The mayor of Minneapolis called Wednesday for criminal charges against the white police officer seen on video kneeling against the neck of a handcuffed black man who complained that he could not breathe and died in police custody. I saw nothing that would signal that this kind of force was necessary.”
The day after Floyd died, Chauvin and three other officers were fired — an act that did not stem the flood of anger that followed the widely seen video shot on Memorial Day outside a convenience store. “We will demand and ultimately force lasting change by shining a light on treatment that is horrific and unacceptable and by winning justice.”
Police Chief Medaria Arradondo, who rose to the top job after his predecessor was forced out following the 2017 shooting of an unarmed white woman by a black Minneapolis officer, urged protesters to “be respectful.” He said he was working to change the department’s culture.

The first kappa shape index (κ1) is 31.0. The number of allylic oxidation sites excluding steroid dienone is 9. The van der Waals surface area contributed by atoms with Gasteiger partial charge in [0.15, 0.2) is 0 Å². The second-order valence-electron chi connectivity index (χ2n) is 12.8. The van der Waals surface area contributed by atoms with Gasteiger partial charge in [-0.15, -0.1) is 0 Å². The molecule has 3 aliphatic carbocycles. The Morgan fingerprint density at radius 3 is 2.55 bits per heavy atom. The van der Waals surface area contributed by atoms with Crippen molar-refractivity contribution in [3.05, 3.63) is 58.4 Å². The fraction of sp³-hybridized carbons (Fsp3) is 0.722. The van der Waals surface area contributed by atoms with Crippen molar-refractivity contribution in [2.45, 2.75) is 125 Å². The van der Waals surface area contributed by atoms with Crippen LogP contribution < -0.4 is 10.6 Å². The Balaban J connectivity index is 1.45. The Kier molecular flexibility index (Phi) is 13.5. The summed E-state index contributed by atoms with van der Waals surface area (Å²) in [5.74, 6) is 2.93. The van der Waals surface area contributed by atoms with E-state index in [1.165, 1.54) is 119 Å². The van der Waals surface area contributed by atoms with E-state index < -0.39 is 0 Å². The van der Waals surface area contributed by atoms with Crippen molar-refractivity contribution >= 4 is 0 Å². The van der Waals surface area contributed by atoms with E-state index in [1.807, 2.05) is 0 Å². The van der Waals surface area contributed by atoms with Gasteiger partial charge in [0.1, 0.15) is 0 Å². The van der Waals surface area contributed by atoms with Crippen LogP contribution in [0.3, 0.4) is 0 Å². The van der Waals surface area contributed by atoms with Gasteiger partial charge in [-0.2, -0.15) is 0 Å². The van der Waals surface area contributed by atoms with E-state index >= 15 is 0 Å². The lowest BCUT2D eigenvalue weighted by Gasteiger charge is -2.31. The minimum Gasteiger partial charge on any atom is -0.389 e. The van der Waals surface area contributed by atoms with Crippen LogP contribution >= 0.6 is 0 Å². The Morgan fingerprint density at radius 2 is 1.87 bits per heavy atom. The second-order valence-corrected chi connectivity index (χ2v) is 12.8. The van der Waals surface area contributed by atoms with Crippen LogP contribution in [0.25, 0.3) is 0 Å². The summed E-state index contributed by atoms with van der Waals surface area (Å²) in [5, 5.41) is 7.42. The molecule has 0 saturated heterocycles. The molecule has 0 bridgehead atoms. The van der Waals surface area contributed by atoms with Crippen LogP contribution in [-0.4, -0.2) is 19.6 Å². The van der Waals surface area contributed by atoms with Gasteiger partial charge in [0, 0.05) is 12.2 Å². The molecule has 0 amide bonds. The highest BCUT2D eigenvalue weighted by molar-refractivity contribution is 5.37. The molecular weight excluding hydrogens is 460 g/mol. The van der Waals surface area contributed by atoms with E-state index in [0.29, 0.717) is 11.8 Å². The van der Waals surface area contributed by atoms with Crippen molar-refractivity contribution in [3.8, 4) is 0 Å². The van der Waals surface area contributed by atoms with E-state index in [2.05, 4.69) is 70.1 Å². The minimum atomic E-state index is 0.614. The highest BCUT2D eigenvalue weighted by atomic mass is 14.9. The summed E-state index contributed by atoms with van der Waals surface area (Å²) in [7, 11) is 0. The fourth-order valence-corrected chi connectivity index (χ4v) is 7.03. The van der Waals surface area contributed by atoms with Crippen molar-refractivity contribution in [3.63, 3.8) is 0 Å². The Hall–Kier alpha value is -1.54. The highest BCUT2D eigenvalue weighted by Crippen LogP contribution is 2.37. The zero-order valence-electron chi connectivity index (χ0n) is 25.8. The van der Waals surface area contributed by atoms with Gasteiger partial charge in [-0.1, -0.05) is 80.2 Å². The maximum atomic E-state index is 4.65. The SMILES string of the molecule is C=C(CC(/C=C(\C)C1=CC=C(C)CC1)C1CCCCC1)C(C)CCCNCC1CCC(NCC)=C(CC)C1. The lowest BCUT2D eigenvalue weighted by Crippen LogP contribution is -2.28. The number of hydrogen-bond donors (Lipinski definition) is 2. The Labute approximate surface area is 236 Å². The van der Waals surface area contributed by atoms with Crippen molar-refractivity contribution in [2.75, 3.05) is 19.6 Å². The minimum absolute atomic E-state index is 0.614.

Democrat Joe Biden said Floyd’s death was “part of an ingrained, systemic cycle of injustice that still exists in this country” and “cuts at the very heart of our sacred belief that all Americans are equal in rights.”
It also “sends a very clear message to the black community and black lives that are under threat every single day,” Biden added, saying he was glad the mayor and the police department fired the officers, “but I don’t think that’s enough.”
A 2017 Pew Research Center study found that police think the public does not understand the risks they face. A more recent study from September showed police were considered more trustworthy than Congress, but only 33% of black adults and half of Hispanics say they believe officers treat racial and ethnic groups equally.
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